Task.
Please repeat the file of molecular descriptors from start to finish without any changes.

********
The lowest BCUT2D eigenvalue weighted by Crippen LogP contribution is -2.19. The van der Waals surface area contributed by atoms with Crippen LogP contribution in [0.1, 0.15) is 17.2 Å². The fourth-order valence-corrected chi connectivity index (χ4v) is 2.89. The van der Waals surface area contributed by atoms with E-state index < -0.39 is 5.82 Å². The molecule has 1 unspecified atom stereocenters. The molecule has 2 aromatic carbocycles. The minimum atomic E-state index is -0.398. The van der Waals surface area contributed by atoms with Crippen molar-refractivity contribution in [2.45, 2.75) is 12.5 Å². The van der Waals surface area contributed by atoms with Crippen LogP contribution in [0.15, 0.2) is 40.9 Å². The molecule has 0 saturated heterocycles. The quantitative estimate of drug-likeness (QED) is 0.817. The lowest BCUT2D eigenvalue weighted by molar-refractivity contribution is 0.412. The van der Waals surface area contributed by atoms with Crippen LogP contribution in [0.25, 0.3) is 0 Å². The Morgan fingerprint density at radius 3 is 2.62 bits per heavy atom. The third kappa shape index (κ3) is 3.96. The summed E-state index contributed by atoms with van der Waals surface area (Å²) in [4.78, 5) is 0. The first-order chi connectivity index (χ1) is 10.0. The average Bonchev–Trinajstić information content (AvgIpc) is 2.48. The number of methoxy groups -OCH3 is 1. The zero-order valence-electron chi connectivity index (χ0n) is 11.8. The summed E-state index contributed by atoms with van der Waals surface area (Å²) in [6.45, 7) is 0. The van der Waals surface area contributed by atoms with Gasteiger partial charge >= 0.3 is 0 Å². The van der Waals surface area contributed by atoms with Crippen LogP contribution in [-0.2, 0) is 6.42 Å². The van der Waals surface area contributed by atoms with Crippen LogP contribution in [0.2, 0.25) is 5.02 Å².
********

The lowest BCUT2D eigenvalue weighted by Crippen LogP contribution is -2.19. The van der Waals surface area contributed by atoms with Crippen LogP contribution in [0.1, 0.15) is 17.2 Å². The fourth-order valence-corrected chi connectivity index (χ4v) is 2.89. The van der Waals surface area contributed by atoms with E-state index < -0.39 is 5.82 Å². The molecule has 1 unspecified atom stereocenters. The molecule has 2 aromatic carbocycles. The minimum atomic E-state index is -0.398. The van der Waals surface area contributed by atoms with Crippen molar-refractivity contribution in [2.45, 2.75) is 12.5 Å². The van der Waals surface area contributed by atoms with Crippen LogP contribution in [0.15, 0.2) is 40.9 Å². The molecule has 0 saturated heterocycles. The quantitative estimate of drug-likeness (QED) is 0.817. The lowest BCUT2D eigenvalue weighted by molar-refractivity contribution is 0.412. The van der Waals surface area contributed by atoms with Crippen LogP contribution in [0.25, 0.3) is 0 Å². The Morgan fingerprint density at radius 3 is 2.62 bits per heavy atom. The third kappa shape index (κ3) is 3.96. The summed E-state index contributed by atoms with van der Waals surface area (Å²) in [4.78, 5) is 0. The first-order chi connectivity index (χ1) is 10.0. The average Bonchev–Trinajstić information content (AvgIpc) is 2.48. The number of methoxy groups -OCH3 is 1. The zero-order valence-electron chi connectivity index (χ0n) is 11.8. The summed E-state index contributed by atoms with van der Waals surface area (Å²) in [6.45, 7) is 0. The van der Waals surface area contributed by atoms with Gasteiger partial charge >= 0.3 is 0 Å². The van der Waals surface area contributed by atoms with Crippen LogP contribution in [-0.2, 0) is 6.42 Å². The van der Waals surface area contributed by atoms with Crippen LogP contribution in [0.2, 0.25) is 5.02 Å².